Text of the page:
By Orrin Morris
Charles Dickens penned a famous first line that states, “It was the best of times; it was the worst of times.” That is the way I look at our current situation — locally, nationally and internationally.
There are many good things happening all about us and around the world. At the same time, there are some terrible things occurring. We make a serious mistake if we focus on one to the exclusion of the other.
A verse in Psalm 118 has been a guide for me from the time I memorized it in Sunday School over 70 years ago:
This is the day which the Lord has made; Let us rejoice and be glad in it” (v. 24).
This is not a Pollyanna response, but a challenge to accept the fact that God gives life. If God wanted me to live in another era, He would have so chosen. Thus, I view “this day” as His affirmation that my uniqueness is needed now to make a difference. Since I am His adopted child by grace, I have tasks to perform that should benefit those with whom I have a relationship.
Make this verse a buffer against being overwhelmed by the evil that surrounds us, because, “This is the day which the Lord has made…” And, speaking of “days,” let us examine the common daylily.
The wild daylily, often called the orange daylily, is the lazy gardener’s best friend. These flowers range from 2 to 6 feet tall and require very little attention. They adapt to their surroundings, wherever there is water, and grow at an exponential rate every year.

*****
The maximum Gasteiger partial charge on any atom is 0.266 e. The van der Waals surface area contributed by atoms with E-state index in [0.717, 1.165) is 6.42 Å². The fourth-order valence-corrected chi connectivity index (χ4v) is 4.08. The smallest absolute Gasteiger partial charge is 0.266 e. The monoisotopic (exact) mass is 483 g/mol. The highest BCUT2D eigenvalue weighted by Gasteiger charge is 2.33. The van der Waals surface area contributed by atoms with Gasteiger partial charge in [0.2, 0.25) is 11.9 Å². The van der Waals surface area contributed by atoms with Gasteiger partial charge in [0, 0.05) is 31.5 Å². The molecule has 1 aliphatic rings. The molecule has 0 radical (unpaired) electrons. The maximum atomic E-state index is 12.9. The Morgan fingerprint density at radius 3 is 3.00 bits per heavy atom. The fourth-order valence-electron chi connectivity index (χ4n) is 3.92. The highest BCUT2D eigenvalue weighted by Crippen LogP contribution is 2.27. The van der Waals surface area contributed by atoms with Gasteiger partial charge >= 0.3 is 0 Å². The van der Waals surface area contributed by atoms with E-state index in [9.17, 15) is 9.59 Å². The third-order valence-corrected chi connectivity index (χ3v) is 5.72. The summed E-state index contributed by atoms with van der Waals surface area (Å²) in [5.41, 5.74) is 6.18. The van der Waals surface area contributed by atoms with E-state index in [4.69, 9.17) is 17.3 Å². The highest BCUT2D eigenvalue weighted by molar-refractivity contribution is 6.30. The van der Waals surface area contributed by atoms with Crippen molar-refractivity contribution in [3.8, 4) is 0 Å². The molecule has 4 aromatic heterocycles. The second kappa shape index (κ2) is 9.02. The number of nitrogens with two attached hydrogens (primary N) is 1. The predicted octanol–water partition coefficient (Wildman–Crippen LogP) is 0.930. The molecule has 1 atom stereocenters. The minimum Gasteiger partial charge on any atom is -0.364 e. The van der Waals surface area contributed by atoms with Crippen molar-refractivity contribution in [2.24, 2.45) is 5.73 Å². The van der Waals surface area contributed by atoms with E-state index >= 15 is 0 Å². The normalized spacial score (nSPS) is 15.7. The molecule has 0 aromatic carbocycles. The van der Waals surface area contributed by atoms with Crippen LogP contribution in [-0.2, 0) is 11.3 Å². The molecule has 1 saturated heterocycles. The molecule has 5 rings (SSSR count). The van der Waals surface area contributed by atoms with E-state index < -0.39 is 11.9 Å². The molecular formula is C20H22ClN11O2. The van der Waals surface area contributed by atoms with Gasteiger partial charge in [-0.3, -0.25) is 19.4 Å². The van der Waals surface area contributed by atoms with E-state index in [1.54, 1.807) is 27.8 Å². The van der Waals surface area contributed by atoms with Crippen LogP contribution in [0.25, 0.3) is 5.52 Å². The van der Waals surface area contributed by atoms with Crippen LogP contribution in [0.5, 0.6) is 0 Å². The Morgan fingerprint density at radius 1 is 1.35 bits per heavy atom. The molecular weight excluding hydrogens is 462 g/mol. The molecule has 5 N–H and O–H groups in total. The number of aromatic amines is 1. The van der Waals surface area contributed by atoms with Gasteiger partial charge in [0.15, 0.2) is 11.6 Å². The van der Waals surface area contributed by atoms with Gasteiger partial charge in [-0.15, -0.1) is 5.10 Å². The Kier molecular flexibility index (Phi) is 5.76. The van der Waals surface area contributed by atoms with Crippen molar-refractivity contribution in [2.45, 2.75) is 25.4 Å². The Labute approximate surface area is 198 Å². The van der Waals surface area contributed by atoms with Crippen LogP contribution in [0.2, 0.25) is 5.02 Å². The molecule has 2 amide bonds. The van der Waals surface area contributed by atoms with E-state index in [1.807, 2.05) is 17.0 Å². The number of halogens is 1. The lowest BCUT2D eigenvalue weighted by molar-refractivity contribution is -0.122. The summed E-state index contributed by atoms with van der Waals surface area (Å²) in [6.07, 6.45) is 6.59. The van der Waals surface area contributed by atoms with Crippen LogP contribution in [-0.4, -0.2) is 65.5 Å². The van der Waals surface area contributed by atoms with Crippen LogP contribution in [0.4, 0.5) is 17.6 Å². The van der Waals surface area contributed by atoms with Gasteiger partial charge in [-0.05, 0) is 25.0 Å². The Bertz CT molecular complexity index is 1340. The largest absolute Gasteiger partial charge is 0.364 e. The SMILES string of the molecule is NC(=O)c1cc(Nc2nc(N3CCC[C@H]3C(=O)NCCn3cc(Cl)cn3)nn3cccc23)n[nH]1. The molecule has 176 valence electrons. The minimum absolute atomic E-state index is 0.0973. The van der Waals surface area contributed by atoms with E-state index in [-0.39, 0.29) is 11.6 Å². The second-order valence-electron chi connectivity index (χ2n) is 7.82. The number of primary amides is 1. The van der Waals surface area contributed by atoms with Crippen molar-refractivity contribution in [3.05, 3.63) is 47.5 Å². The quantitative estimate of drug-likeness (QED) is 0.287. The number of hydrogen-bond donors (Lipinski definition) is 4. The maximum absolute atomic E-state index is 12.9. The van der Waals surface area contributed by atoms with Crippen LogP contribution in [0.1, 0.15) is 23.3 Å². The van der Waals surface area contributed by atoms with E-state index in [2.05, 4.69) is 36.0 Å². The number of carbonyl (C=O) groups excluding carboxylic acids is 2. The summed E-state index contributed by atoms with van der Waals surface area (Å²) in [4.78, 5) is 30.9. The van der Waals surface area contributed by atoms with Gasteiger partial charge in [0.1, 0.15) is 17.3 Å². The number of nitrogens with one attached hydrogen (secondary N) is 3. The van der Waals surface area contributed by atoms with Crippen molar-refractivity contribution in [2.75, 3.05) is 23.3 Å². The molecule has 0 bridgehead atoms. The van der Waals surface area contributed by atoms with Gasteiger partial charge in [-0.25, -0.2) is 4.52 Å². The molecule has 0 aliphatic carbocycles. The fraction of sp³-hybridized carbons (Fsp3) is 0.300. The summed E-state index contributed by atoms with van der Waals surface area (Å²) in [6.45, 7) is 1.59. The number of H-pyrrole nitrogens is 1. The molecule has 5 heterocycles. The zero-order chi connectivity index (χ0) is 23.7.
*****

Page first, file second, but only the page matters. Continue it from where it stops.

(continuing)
The wild daylily is a hybrid from Eurasian species. It does not produce seeds, as do other species of the lily family. Instead, it spreads from the tough rootstocks. When the rootstock must be divided, a hatchet or limb saw is needed. They are unlike the bulbs or corms of the other lilies that are more easily divided by hand.
Another difference within the lily family is the way it blooms on a single leafless stalk. Stalks of other lilies have various configurations of leaves: in whorls (Turk’s-cap lily), opposites (tiger lily) and triplets (most trilliums). The leaves of the daylily are long and sword-like, rising from the base of the stalk.
A third difference is that the wild daylily bloom is short-lived. It blooms from May to July, but may grow earlier or later depending on the season. The rusty-orange bloom is trumpet-shaped and generally has six petals.
A daylily’s habitat includes fields and waste places. There are large clusters of daylilies throughout Rockdale County, and clusters usually indicate the site of a former homestead.
Just as a daylily finds a home wherever it grows, find a home in God today. This day is yours, so rejoice that God has counted you worthy to serve Him in it.